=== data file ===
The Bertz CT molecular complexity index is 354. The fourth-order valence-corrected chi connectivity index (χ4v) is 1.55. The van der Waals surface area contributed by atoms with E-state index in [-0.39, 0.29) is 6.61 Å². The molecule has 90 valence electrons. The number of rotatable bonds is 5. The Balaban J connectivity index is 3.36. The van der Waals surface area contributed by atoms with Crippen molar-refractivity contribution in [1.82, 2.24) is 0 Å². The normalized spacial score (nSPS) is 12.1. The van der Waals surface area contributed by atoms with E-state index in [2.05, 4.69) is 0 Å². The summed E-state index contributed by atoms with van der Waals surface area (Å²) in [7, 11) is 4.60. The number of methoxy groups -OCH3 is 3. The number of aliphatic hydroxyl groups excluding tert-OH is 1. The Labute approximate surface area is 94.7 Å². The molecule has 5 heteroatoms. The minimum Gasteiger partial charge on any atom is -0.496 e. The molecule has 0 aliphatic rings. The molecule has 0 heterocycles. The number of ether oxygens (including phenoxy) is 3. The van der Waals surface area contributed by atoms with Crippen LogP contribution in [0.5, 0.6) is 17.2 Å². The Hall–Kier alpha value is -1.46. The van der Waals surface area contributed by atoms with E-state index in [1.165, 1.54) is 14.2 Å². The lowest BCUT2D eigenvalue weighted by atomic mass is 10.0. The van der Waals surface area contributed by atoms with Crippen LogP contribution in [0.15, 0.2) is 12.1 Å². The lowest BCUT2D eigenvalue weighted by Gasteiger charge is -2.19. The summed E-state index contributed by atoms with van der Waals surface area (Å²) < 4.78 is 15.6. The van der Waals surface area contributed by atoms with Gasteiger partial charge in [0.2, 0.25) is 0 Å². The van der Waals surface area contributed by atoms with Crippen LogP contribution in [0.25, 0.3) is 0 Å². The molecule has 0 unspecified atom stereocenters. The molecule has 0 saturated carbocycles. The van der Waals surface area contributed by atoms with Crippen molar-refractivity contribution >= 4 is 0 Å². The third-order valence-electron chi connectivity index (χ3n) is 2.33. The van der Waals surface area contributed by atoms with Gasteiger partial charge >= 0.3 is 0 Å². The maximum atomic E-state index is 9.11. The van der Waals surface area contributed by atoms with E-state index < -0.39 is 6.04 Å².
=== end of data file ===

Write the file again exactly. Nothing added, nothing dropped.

The Bertz CT molecular complexity index is 354. The fourth-order valence-corrected chi connectivity index (χ4v) is 1.55. The van der Waals surface area contributed by atoms with E-state index in [-0.39, 0.29) is 6.61 Å². The molecule has 90 valence electrons. The number of rotatable bonds is 5. The Balaban J connectivity index is 3.36. The van der Waals surface area contributed by atoms with Crippen molar-refractivity contribution in [1.82, 2.24) is 0 Å². The normalized spacial score (nSPS) is 12.1. The van der Waals surface area contributed by atoms with E-state index in [2.05, 4.69) is 0 Å². The summed E-state index contributed by atoms with van der Waals surface area (Å²) in [7, 11) is 4.60. The number of methoxy groups -OCH3 is 3. The number of aliphatic hydroxyl groups excluding tert-OH is 1. The Labute approximate surface area is 94.7 Å². The molecule has 5 heteroatoms. The minimum Gasteiger partial charge on any atom is -0.496 e. The molecule has 0 aliphatic rings. The molecule has 0 heterocycles. The number of ether oxygens (including phenoxy) is 3. The van der Waals surface area contributed by atoms with Crippen LogP contribution in [0.5, 0.6) is 17.2 Å². The Hall–Kier alpha value is -1.46. The van der Waals surface area contributed by atoms with E-state index in [1.165, 1.54) is 14.2 Å². The lowest BCUT2D eigenvalue weighted by atomic mass is 10.0. The van der Waals surface area contributed by atoms with Crippen LogP contribution in [0.15, 0.2) is 12.1 Å². The lowest BCUT2D eigenvalue weighted by Gasteiger charge is -2.19. The summed E-state index contributed by atoms with van der Waals surface area (Å²) < 4.78 is 15.6. The van der Waals surface area contributed by atoms with Gasteiger partial charge in [0.2, 0.25) is 0 Å². The van der Waals surface area contributed by atoms with Crippen LogP contribution in [0.25, 0.3) is 0 Å². The molecule has 0 unspecified atom stereocenters. The molecule has 0 saturated carbocycles. The van der Waals surface area contributed by atoms with Crippen molar-refractivity contribution >= 4 is 0 Å². The third-order valence-electron chi connectivity index (χ3n) is 2.33. The van der Waals surface area contributed by atoms with Gasteiger partial charge >= 0.3 is 0 Å². The maximum atomic E-state index is 9.11. The van der Waals surface area contributed by atoms with E-state index < -0.39 is 6.04 Å².